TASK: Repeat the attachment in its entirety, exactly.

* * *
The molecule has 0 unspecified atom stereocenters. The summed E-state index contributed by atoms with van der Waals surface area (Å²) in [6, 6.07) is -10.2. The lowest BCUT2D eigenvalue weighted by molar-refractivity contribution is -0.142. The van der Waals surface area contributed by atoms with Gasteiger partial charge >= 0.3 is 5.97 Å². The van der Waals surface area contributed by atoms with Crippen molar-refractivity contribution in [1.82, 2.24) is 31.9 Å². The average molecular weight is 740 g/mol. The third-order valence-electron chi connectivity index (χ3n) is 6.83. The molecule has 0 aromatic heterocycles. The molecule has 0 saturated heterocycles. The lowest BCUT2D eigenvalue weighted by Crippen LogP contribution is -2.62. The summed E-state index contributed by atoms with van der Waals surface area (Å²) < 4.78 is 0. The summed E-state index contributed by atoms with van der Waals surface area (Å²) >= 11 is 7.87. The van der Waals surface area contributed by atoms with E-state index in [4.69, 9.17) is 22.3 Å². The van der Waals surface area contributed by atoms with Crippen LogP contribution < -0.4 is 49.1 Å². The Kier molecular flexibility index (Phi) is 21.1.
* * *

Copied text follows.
The molecule has 0 unspecified atom stereocenters. The summed E-state index contributed by atoms with van der Waals surface area (Å²) in [6, 6.07) is -10.2. The lowest BCUT2D eigenvalue weighted by molar-refractivity contribution is -0.142. The van der Waals surface area contributed by atoms with Gasteiger partial charge >= 0.3 is 5.97 Å². The van der Waals surface area contributed by atoms with Crippen molar-refractivity contribution in [1.82, 2.24) is 31.9 Å². The average molecular weight is 740 g/mol. The third-order valence-electron chi connectivity index (χ3n) is 6.83. The molecule has 0 aromatic heterocycles. The molecule has 0 saturated heterocycles. The lowest BCUT2D eigenvalue weighted by Crippen LogP contribution is -2.62. The summed E-state index contributed by atoms with van der Waals surface area (Å²) < 4.78 is 0. The summed E-state index contributed by atoms with van der Waals surface area (Å²) >= 11 is 7.87. The van der Waals surface area contributed by atoms with E-state index in [4.69, 9.17) is 22.3 Å². The van der Waals surface area contributed by atoms with Crippen LogP contribution < -0.4 is 49.1 Å². The Kier molecular flexibility index (Phi) is 21.1.